The Tradition Started in Germany
Advent calendars are a relatively new tradition that began about 200 years ago in Germany.
The tradition began in the Protestant areas of Germany where some families began preparing for Christmas by marking off the days from December 1st. The process varied from simple chalk marks on a wall or door to more elaborate things, like pasting a seasonal picture on the wall each day, lighting a new candle each day, etc. All had the goal of providing the children with a visual count of the days until Christmas.
Advent Calendar Helps Spread Joy Of Season For Children Rather Than Compressing It Into One Day
In addition to helping the children count down the days until Christmas, these activities also helped the children to enjoy the anticipation of the coming Christmas holiday and celebrate Christmas as the highlight of a season-long event rather than as a solitary holiday.
In addition to anticipating the coming holiday, the daily ritual of lighting a candle, drawing and hanging a picture on the wall, etc. served as an opportunity to reflect on the meaning of Christmas and its associated joys of caring and sharing with others.
Just as the expected visit of St. Nicholas on the night of December 5th (eve of St. Nicholas Day) or Santa Claus on Christmas Eve, causes children to reflect and improve upon their behavior in order to receive a present from St. Nick or Santa, the Advent Calendar is also an activity with which families can help their children learn the deeper meaning of the season.
World War II Shortages Temporarily Ended Production of Advent Calendars
By the middle of the nineteenth century the Advent Calendar had become common in the Protestant areas of Germany. The dawning of the twentieth century saw the publishing of Advent Calendars commercially in Germany.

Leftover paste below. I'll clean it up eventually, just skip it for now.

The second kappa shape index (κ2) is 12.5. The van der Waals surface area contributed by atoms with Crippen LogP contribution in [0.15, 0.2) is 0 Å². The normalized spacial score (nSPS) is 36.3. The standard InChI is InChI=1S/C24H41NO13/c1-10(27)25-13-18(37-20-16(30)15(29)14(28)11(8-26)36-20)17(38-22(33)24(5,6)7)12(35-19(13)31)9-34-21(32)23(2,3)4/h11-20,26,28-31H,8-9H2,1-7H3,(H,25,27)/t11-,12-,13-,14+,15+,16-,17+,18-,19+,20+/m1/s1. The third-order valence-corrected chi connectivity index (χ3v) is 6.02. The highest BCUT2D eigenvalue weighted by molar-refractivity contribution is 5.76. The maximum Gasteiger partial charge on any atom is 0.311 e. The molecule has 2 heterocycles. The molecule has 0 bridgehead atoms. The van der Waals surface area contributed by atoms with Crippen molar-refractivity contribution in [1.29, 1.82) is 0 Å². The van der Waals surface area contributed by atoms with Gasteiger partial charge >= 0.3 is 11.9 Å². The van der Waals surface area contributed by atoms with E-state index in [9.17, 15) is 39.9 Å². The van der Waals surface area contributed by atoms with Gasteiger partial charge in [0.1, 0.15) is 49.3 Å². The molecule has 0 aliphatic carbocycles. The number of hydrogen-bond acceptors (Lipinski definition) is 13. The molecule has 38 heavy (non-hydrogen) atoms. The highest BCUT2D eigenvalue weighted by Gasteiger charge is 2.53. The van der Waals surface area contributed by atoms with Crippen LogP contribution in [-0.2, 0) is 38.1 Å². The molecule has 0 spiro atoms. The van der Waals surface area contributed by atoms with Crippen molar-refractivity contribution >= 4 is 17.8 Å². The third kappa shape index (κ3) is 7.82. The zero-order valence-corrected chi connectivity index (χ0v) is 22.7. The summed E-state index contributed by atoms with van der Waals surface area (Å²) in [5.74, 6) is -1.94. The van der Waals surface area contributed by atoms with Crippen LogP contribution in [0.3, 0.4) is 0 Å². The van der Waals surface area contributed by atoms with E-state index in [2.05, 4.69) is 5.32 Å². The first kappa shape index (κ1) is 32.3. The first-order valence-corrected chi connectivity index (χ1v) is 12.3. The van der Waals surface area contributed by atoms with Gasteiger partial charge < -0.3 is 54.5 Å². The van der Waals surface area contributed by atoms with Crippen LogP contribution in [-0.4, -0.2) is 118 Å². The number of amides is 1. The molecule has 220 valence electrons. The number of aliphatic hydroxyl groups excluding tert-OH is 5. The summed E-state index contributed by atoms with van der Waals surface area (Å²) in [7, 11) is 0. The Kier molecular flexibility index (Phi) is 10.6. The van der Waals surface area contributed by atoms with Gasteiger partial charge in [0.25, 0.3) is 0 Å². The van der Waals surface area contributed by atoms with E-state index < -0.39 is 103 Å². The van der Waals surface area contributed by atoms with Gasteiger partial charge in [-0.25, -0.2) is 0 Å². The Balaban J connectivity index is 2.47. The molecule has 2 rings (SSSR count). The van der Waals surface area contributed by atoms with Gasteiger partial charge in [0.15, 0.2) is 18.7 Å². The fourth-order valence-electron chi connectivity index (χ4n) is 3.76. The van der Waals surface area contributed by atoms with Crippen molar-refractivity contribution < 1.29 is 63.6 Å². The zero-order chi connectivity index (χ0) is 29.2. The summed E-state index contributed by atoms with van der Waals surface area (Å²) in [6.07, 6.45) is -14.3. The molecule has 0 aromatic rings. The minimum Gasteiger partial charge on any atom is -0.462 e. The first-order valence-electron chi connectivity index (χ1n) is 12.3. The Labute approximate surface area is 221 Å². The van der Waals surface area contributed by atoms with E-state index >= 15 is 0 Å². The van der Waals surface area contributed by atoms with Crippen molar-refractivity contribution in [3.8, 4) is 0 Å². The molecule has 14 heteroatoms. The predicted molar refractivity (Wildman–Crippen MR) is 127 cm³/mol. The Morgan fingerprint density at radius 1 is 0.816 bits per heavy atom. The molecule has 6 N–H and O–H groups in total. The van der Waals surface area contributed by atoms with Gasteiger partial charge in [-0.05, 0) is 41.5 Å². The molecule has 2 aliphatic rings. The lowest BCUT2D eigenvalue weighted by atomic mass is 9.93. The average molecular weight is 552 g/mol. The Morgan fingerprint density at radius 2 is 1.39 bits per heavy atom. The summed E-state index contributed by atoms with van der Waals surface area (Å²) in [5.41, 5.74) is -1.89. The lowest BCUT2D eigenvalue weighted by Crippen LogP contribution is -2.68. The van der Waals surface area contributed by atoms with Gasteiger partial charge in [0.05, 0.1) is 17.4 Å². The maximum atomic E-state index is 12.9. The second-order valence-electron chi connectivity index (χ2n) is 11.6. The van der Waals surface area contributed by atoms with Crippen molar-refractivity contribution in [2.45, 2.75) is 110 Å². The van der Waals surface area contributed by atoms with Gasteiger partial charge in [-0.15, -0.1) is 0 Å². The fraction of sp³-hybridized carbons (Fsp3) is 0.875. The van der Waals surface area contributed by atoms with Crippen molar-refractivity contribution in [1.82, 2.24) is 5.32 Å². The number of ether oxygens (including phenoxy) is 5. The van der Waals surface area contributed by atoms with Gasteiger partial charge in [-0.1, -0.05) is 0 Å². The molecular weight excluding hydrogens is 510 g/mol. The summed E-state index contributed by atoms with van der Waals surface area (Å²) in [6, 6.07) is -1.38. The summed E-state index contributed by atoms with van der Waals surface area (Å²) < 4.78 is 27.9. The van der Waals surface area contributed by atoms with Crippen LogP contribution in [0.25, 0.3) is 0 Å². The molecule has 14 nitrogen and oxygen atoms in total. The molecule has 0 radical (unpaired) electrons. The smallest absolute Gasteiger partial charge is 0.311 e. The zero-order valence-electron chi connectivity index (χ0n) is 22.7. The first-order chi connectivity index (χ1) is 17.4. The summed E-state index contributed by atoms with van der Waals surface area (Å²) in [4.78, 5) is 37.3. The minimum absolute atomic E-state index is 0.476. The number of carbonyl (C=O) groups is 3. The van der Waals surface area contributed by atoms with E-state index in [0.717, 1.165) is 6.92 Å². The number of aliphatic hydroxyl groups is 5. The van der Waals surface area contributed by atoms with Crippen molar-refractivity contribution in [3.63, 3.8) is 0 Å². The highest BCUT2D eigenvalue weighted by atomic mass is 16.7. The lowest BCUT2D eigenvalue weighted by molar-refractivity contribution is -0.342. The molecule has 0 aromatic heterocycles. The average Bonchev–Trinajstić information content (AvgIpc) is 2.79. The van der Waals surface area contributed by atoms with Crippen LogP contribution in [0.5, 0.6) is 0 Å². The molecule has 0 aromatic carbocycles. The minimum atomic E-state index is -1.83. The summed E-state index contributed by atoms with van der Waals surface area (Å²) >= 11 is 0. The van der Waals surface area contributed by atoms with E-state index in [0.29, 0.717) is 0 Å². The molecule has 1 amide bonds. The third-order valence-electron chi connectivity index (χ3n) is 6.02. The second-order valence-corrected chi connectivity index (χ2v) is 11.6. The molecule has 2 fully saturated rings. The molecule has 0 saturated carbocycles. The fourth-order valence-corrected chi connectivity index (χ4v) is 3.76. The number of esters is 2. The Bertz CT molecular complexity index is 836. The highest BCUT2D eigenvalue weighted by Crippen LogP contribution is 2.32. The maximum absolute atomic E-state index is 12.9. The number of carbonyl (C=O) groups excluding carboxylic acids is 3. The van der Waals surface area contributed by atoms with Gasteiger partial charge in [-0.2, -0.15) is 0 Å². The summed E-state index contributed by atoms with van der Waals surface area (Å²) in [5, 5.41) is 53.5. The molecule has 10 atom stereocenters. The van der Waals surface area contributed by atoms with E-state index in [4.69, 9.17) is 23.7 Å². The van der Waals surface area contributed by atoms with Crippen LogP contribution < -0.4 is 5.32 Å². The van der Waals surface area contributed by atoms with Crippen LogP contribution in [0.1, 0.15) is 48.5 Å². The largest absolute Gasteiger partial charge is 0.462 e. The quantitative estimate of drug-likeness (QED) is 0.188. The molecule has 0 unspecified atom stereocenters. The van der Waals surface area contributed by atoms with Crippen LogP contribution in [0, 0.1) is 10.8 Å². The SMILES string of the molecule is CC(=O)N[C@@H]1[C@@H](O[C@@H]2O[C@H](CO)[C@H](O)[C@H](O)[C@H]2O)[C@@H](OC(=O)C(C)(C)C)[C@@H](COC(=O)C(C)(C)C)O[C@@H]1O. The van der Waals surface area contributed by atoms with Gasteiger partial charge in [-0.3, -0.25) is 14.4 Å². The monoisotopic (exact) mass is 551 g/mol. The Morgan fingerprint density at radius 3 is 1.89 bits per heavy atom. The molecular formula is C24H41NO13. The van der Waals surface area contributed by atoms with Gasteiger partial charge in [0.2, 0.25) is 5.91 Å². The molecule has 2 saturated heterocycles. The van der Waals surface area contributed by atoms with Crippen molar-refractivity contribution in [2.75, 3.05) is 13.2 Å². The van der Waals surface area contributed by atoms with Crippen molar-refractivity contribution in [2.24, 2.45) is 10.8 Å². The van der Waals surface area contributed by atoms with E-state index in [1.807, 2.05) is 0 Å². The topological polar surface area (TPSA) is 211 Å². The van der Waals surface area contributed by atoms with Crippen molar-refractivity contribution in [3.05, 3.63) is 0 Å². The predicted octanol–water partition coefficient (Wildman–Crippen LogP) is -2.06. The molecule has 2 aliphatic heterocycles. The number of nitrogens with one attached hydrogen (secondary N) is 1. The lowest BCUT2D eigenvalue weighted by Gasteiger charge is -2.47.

Many were constructed with the dates on one page like a regular calendar. However, behind each date was a seasonal picture and/or verse. As each new day dawned the child would break the perforation for that date and turn back that day's number like a page to expose the picture/verse underneath. T
he tradition continued in Germany until World War II shortages caused them to be discontinued.
Production Of Advent Calendars Resumed After World War II And Became Popular Around The World
After World War II publishing companies again began producing Advent Calendars and the tradition spread beyond Germany. Little pieces of chocolate or other candy were added to many calendars.
Now when the child opened that date they found a both a piece of candy (usually in the form of a seasonal object) along with a picture or verse.
This content is accurate and true to the best of the author’s knowledge and is not meant to substitute for formal and individualized advice from a qualified professional.
© 2006 Chuck Nugent